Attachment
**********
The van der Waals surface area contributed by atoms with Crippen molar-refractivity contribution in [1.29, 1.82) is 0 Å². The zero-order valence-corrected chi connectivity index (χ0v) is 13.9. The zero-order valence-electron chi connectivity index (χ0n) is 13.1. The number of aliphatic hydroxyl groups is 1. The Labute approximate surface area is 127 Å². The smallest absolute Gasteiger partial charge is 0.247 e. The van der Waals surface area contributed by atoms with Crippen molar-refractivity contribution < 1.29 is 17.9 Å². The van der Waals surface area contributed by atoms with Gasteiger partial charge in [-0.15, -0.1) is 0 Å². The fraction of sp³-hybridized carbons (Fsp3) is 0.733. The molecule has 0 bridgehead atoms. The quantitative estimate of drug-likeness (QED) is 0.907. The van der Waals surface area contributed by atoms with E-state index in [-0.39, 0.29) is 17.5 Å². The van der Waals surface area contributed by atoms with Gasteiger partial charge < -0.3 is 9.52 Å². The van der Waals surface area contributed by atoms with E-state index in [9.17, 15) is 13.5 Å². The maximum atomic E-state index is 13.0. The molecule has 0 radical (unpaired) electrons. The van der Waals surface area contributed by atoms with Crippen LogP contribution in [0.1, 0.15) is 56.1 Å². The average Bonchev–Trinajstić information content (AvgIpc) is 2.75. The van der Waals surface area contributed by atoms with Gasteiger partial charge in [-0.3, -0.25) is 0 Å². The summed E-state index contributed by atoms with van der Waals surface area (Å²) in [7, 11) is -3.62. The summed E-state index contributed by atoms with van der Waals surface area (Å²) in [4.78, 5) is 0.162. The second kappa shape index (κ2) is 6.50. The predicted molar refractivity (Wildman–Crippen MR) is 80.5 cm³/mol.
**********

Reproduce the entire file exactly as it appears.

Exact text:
The van der Waals surface area contributed by atoms with Crippen molar-refractivity contribution in [1.29, 1.82) is 0 Å². The zero-order valence-corrected chi connectivity index (χ0v) is 13.9. The zero-order valence-electron chi connectivity index (χ0n) is 13.1. The number of aliphatic hydroxyl groups is 1. The Labute approximate surface area is 127 Å². The smallest absolute Gasteiger partial charge is 0.247 e. The van der Waals surface area contributed by atoms with Crippen molar-refractivity contribution < 1.29 is 17.9 Å². The van der Waals surface area contributed by atoms with Gasteiger partial charge in [-0.15, -0.1) is 0 Å². The fraction of sp³-hybridized carbons (Fsp3) is 0.733. The molecule has 0 bridgehead atoms. The quantitative estimate of drug-likeness (QED) is 0.907. The van der Waals surface area contributed by atoms with E-state index in [-0.39, 0.29) is 17.5 Å². The van der Waals surface area contributed by atoms with Gasteiger partial charge < -0.3 is 9.52 Å². The van der Waals surface area contributed by atoms with E-state index in [9.17, 15) is 13.5 Å². The maximum atomic E-state index is 13.0. The molecule has 0 radical (unpaired) electrons. The van der Waals surface area contributed by atoms with Crippen LogP contribution in [0.1, 0.15) is 56.1 Å². The average Bonchev–Trinajstić information content (AvgIpc) is 2.75. The van der Waals surface area contributed by atoms with Gasteiger partial charge in [-0.3, -0.25) is 0 Å². The summed E-state index contributed by atoms with van der Waals surface area (Å²) in [7, 11) is -3.62. The summed E-state index contributed by atoms with van der Waals surface area (Å²) in [4.78, 5) is 0.162. The second kappa shape index (κ2) is 6.50. The predicted molar refractivity (Wildman–Crippen MR) is 80.5 cm³/mol.